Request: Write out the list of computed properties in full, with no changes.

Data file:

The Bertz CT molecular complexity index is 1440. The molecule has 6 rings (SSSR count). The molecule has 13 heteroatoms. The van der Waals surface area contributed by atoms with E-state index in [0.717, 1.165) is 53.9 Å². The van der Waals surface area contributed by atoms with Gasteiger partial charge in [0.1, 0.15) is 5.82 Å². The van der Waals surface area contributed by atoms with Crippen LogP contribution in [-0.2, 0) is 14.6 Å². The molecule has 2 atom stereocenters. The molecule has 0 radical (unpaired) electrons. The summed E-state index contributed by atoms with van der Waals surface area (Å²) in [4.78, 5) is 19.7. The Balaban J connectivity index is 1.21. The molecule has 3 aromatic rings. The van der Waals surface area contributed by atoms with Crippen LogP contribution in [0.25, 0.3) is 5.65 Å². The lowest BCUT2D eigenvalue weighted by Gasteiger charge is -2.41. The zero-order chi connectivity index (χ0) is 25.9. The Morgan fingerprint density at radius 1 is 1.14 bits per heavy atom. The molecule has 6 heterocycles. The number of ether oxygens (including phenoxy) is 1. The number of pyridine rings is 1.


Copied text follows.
The Bertz CT molecular complexity index is 1440. The molecule has 6 rings (SSSR count). The molecule has 13 heteroatoms. The van der Waals surface area contributed by atoms with E-state index in [0.717, 1.165) is 53.9 Å². The van der Waals surface area contributed by atoms with Gasteiger partial charge in [0.1, 0.15) is 5.82 Å². The van der Waals surface area contributed by atoms with Crippen LogP contribution in [-0.2, 0) is 14.6 Å². The molecule has 2 atom stereocenters. The molecule has 0 radical (unpaired) electrons. The summed E-state index contributed by atoms with van der Waals surface area (Å²) in [4.78, 5) is 19.7. The Balaban J connectivity index is 1.21. The molecule has 3 aromatic rings. The van der Waals surface area contributed by atoms with Crippen LogP contribution in [0.25, 0.3) is 5.65 Å². The lowest BCUT2D eigenvalue weighted by Gasteiger charge is -2.41. The zero-order chi connectivity index (χ0) is 25.9. The Morgan fingerprint density at radius 1 is 1.14 bits per heavy atom. The molecule has 6 heterocycles. The number of ether oxygens (including phenoxy) is 1. The number of pyridine rings is 1.